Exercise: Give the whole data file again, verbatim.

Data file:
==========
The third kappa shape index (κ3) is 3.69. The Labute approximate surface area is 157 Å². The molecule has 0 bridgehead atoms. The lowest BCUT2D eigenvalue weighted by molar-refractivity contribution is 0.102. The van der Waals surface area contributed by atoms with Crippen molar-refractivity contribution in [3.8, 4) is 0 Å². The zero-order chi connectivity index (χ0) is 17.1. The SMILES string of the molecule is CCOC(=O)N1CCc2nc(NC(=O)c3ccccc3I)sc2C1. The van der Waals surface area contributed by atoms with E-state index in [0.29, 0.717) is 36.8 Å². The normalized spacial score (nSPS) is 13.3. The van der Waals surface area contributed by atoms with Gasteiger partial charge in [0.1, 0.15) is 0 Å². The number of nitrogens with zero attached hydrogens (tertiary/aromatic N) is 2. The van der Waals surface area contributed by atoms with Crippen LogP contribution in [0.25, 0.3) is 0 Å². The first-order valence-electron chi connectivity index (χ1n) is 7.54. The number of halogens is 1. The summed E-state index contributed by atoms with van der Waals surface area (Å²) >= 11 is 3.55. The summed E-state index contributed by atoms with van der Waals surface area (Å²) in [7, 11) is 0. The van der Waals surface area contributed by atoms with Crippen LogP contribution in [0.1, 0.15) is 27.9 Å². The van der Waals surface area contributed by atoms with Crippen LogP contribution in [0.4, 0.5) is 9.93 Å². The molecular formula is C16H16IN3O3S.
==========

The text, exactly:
The third kappa shape index (κ3) is 3.69. The Labute approximate surface area is 157 Å². The molecule has 0 bridgehead atoms. The lowest BCUT2D eigenvalue weighted by molar-refractivity contribution is 0.102. The van der Waals surface area contributed by atoms with Crippen molar-refractivity contribution in [3.8, 4) is 0 Å². The zero-order chi connectivity index (χ0) is 17.1. The SMILES string of the molecule is CCOC(=O)N1CCc2nc(NC(=O)c3ccccc3I)sc2C1. The van der Waals surface area contributed by atoms with E-state index in [0.29, 0.717) is 36.8 Å². The normalized spacial score (nSPS) is 13.3. The van der Waals surface area contributed by atoms with Gasteiger partial charge in [0.1, 0.15) is 0 Å². The number of nitrogens with zero attached hydrogens (tertiary/aromatic N) is 2. The van der Waals surface area contributed by atoms with Crippen LogP contribution in [0.25, 0.3) is 0 Å². The first-order valence-electron chi connectivity index (χ1n) is 7.54. The number of halogens is 1. The summed E-state index contributed by atoms with van der Waals surface area (Å²) >= 11 is 3.55. The summed E-state index contributed by atoms with van der Waals surface area (Å²) in [7, 11) is 0. The van der Waals surface area contributed by atoms with Crippen LogP contribution in [0.1, 0.15) is 27.9 Å². The van der Waals surface area contributed by atoms with Crippen LogP contribution in [0.4, 0.5) is 9.93 Å². The molecular formula is C16H16IN3O3S.